Lo Schermo dell’Arte blends film and contemporary art with the 15th edition of the festival taking place from November 16 to 20 at Cinema La Compagnia and other venues. Director and co-founder Silvia Lucchesi shares more about the thought-provoking screenings.
What caused you to co-found the festival?
In 2007, the year in which the Lo Schermo dell’Arte Association was founded, contemporary art events or exhibitions were not very widespread in the Florentine cultural landscape. There was a space there to be filled and there was an audience, especially young people, who were interested in contemporary arts. On the one hand, there was my training as an art historian and my passion for documentary cinema; on the other, there was the idea that I shared with two friends, Luca Dini and Massimo Carotti, of giving life to a new project, a festival, that would combine contemporary art and cinema. And so, Lo Schermo dell’Arte launched in Autumn 2008, with the first edition held at the Odeon Cinema as part of the 50 Days of International Cinema in Florence events series. It was an unexpected success.
What can audiences expect this year?
Over these 15 years, it has become a complex project that’s engaged in various projects throughout the year. Our work gains the most visibility during the festival in November. The focus is on the artist, both as the creator of video and film works, and as a figure investigated through cinema. There is a double track of films made by artists and documentaries that we carefully select, added with the in-depth programme of festival talks that characterize the format.
What has been a highlight for you over the years?
Across 14 editions, we have presented around 300 films, and naturally I’m more fond of some than others. I often think back on an extraordinary moment during the second year, when we were screening Alfredo Jaar’s Le ceneri di Pasolini. A queue of people formed at the entrance to the Odeon, circling the building in piazza Strozzi. Alfredo Jaar, with whom we became friends, was as astonished and delighted as we were.
What’s the most important aspect of the festival for you?
Today, it’s the new works created by artists. We carry out production projects aimed above all at young Italian artists. This year, VISIO, our residency project curated by Leonardo Bigazzi for the emerging generation, will produce four works created in partnership with Centro Pecci, FRAC Bretagne, in Between Art Film Foundation and Seven Gravity Collection.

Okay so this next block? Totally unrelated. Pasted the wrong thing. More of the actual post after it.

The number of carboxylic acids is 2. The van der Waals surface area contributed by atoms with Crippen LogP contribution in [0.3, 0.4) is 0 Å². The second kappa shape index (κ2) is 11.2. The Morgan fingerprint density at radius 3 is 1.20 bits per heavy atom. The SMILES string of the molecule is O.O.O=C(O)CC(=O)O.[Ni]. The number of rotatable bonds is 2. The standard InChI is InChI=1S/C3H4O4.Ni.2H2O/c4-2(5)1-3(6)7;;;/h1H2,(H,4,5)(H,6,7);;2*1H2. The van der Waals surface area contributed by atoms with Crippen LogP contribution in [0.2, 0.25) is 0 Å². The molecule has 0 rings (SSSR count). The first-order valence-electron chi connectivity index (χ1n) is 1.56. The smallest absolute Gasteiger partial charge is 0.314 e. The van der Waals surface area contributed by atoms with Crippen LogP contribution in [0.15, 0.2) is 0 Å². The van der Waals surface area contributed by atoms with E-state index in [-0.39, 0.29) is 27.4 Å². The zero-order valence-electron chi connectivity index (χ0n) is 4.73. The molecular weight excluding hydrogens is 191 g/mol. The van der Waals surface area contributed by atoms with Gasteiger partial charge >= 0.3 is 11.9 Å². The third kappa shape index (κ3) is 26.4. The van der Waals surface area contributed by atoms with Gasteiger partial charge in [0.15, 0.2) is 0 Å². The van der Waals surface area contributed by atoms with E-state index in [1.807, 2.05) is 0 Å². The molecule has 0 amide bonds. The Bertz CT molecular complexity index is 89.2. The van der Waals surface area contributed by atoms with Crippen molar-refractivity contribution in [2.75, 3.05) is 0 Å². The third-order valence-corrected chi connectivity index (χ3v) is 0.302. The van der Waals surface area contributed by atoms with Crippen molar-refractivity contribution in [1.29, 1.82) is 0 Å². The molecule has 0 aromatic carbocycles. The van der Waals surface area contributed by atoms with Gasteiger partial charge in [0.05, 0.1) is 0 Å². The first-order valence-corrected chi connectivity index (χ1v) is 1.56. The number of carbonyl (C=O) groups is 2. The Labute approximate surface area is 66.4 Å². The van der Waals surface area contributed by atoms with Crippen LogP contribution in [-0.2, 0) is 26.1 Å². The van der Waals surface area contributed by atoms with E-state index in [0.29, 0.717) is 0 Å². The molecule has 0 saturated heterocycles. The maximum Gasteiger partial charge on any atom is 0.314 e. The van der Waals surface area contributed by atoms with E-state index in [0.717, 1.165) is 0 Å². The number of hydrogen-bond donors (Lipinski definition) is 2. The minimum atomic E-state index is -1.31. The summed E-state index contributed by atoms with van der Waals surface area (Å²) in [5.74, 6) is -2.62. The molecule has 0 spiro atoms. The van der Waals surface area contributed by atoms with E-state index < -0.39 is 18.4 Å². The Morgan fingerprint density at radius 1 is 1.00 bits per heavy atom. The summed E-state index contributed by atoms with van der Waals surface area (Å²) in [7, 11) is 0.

Why was Rosa Barba chosen as the focus point this year?
The Focus On section of the festival was formed in 2014 with the aim of spotlighting artists who have contributed to innovation in moving images. The first artist to whom we dedicated space was Hito Steyerl. This year, it’s Rosa Barba, whose research touches on environmental, political and social issues, experimenting with film, sculpture and installations. We will present five films and a video installation by her at Cantieri Goldonetta.
There’s a variety of crucial and difficult themes included in the programme. What do you hope viewers take with them after attending the festival?
The artists that interest us are those who do not avoid the themes and needs of their time. Their works are pervaded by them. Certainly, this period has many crucial and difficult issues. The artists do not shy away from them and neither do we. Alfredo Jaar wrote me a dedication: “Art + Politics = Art”. We do not understand culture as escapism or purely aesthetic contemplation, but as reflection and thought. The artists’ gaze brings us to broaden ours. The public has always supported us in these choices. Furthermore, a festival is an experience of social sharing of culture, enriching all those who participate.
What are the unmissable events of this edition?
This 15th edition brings together about 30 films. We will open the festival with Insurrection, a powerful film that is the first made by the American artist Andres Serrano, known for his provocative photographs. It looks at the storming of Capitol Hill by Trump supporters in January 2021. We will finish the programme with William Kentridge’s Self-Portrait As A Coffee Pot, shot during lockdown, in which he converses with another version of himself about his work and life inside the studio, retracing the characteristic themes of his work such as apartheid, South African landscapes, drawing and the creative process.